The Circle was good reality television – but a bad reflection of social media
Channel 4’s The Circle has been applauded for its insight on the dangers of social media. However, the world it depicts is far from the reality of the modern digital experience.
It might have been To Catch A Predator, but was more likely Catfish, that got television executives frothing at the mouth. To Catch A Predator, the show in which presenters pursued paedophiles lurking online, often pretending to be someone they weren’t, and Catfish, the documentary (and eventually hit television show) about a woman who made an online network of fake people to trick a man into a romantic relationship, are Noughties’ creations made for the digital age. The basis of both can, effectively, be boiled down to “This person online is doing something sinister, and is not who they say they are.” They were inherently dramatic; often playing on the dramatic irony of letting the viewer in on the secret to make them squirm, and were unique for their time, which translated into viewers and financial returns. In a time where social media was still a big unknown for many, it felt like looking under a rock and coming across new, horrible insects each time a new show came along.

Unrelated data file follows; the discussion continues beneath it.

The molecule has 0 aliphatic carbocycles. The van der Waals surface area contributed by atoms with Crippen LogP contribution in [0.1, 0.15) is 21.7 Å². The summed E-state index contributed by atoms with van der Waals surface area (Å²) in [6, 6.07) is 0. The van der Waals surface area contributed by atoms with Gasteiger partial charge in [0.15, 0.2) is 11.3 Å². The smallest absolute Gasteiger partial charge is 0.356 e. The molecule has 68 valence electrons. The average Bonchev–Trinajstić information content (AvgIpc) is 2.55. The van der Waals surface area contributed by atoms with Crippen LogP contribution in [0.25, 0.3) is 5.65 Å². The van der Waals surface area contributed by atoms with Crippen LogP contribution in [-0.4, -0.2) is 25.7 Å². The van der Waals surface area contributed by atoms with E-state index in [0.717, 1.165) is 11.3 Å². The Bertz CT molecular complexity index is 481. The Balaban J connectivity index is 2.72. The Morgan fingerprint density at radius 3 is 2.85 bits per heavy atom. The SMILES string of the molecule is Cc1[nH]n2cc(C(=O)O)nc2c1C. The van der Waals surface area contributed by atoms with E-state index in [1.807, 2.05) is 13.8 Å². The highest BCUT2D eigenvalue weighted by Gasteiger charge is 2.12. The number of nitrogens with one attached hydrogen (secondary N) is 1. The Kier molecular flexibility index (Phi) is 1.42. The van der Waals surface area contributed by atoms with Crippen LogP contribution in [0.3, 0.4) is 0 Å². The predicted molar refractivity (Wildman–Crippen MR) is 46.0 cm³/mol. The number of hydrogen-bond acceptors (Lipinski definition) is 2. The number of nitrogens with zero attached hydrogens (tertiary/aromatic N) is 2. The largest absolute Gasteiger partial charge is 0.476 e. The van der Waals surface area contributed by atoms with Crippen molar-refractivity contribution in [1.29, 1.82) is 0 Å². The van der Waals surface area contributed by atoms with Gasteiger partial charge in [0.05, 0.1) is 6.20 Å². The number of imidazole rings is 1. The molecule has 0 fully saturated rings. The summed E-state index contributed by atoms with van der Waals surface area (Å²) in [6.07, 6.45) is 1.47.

Channel 4’s The Circle is very much in the same vein, albeit showing to a more digitally literate audience. The show involves contestants isolated in individual flats for three weeks, only able to interact with other contestants via the show’s bespoke social media platform. The aim of the game is, simply, to make yourself the most popular person on the platform in order to win a hefty £75,000. The real draw for the audience is that users were encouraged to catfish other players, slang for pretending to be a different person online, in order to develop a persona they …read more
Source:: New Statesman